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A Gargen Grows in TC

Volunteers bring an old farm back to life within the city limits

Robert Downes - September 23rd, 2013  


More than 100 years ago, you would have seen hundreds of patients working the fields of the old Northern Michigan Asylum in Traverse City for both therapy and sustenance.

Today, that 125-year-old farm is a working enterprise once again, thanks to an informal group of volunteers who’ve resurrected the Community Gardens at the Grand Traverse Commons.

“We’ve got 30 full garden plots now and most are pretty active,” says gardener Mike Haynes, adding that many of these are divided into half-plots of 12 by 30 feet -- more than enough for a family garden. “I think we have about 40 gardeners here now.”

The Community Garden spreads out 100 yards or more in the field between the Grand Traverse Commons and Silver Lake Road. At the far end lies a working farm operated by SEEDS, which offers after-school and summer gardening programs.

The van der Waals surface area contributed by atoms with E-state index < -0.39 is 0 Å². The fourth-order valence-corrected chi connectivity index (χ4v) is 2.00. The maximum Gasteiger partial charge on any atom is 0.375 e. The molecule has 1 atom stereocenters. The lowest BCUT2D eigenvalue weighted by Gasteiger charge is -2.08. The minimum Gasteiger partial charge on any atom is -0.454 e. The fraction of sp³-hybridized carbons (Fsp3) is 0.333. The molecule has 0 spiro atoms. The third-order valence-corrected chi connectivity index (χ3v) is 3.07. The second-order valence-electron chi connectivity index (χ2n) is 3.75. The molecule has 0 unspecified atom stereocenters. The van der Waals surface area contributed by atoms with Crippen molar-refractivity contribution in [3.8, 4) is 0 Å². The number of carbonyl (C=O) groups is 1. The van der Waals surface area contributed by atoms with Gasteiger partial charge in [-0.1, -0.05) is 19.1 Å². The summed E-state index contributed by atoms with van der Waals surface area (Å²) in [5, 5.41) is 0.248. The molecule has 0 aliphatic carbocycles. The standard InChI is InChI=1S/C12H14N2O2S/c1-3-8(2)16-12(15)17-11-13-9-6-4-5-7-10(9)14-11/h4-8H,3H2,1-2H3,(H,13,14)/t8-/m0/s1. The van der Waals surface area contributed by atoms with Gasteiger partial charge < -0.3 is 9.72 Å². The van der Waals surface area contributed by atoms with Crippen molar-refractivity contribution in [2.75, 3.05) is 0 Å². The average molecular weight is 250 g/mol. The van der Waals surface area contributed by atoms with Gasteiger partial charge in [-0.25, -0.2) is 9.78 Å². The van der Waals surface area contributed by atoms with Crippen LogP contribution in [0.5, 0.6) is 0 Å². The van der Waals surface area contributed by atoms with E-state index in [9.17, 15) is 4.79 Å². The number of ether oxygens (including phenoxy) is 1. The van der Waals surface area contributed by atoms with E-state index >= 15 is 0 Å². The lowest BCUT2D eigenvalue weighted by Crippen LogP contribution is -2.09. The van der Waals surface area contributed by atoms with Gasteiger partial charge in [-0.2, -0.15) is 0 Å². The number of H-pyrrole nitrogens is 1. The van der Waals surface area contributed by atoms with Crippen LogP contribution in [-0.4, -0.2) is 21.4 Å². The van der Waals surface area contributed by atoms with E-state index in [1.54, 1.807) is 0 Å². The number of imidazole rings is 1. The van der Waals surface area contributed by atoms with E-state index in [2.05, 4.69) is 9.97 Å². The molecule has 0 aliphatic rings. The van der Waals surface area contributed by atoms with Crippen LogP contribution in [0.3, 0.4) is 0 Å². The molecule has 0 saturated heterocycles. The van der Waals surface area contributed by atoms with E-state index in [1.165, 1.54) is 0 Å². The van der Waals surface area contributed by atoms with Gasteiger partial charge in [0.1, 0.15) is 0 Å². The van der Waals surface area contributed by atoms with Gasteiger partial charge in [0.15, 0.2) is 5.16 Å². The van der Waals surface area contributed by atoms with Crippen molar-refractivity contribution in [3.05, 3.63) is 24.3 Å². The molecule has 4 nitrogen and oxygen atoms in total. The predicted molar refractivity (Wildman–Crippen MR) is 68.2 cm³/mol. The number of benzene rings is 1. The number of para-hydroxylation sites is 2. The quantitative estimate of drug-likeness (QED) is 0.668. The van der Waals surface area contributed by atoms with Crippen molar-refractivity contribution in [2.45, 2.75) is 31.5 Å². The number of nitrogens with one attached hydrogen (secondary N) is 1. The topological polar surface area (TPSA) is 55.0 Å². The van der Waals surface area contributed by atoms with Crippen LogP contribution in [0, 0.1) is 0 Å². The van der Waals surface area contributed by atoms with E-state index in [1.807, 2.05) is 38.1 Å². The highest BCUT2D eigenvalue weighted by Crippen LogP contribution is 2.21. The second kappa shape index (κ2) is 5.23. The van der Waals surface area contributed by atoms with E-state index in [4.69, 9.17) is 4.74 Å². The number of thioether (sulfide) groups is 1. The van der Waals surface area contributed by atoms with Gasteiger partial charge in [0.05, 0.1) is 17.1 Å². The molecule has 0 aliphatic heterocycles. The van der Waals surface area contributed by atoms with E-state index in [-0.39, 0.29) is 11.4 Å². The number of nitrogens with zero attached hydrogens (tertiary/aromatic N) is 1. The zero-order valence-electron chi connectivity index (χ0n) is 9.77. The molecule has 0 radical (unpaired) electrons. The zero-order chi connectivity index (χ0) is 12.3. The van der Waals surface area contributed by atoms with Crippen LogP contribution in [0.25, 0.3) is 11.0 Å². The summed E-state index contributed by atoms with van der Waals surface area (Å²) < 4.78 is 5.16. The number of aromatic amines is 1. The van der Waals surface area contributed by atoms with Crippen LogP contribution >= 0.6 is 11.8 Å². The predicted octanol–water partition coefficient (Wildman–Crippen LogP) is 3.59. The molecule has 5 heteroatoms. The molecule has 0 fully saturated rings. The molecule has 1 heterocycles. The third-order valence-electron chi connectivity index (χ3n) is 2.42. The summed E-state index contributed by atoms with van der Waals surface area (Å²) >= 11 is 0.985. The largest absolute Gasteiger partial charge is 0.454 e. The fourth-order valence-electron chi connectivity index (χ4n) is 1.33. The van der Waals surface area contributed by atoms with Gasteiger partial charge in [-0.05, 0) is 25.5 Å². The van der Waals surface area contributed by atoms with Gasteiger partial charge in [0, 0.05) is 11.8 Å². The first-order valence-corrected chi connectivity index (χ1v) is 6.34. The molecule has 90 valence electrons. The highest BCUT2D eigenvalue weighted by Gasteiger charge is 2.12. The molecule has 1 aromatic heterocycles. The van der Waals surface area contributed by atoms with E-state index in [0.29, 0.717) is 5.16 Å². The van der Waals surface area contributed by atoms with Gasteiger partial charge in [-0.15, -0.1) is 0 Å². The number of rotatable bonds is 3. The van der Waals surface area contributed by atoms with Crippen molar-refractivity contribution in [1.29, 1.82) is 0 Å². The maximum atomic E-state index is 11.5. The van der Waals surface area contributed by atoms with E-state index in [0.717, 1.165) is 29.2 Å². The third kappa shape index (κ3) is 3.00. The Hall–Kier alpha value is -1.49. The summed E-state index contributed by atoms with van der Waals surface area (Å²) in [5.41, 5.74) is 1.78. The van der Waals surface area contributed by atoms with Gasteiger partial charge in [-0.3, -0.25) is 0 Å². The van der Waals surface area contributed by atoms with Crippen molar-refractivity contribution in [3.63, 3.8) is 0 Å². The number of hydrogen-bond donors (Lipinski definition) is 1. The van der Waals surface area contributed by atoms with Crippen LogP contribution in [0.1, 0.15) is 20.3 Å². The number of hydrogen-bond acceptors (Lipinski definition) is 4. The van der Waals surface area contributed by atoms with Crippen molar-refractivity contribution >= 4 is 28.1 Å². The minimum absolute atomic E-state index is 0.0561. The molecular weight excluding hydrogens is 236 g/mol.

Nearby, workmen are finishing the renovation of two massive brick cattle barns, as well as a new cultural center for TC’s Botanical Garden project. Eventually, the Botanical Garden will encompass 20 acres, with cultural offerings similar to that of Meijer Gardens in Grand Rapids.

Officially, this site is known as the Historic Barns Park, with sweeping plans to include concerts, dance recitals and educational events within the near future.

VOLUNTEERS TO THE RESCUE

But the more ramshackle, folksy Community Gardens packs just as much passion in the zeal of its volunteers, and it’s truly a ‘grass-roots’ effort. The allorganic, no-pesticide garden brims with greens, tomatoes, beans, corn, cukes, peppers, flowers, lettuce, collard greens, beets, carrots, chard… pretty much everything but squash due to a local problem with squash bugs.

Haynes notes that years ago, hundreds of cattle grazed in this field, enriching the soil with decades of manure. “As a result, this is really good soil for making things grow,” he says.

Haynes gained experience with student community gardens while attending the University of California-Davis.

“I always had a garden growing up and love fresh produce,” he says. “The thing I like about community gardens is that it’s people working cooperatively together.”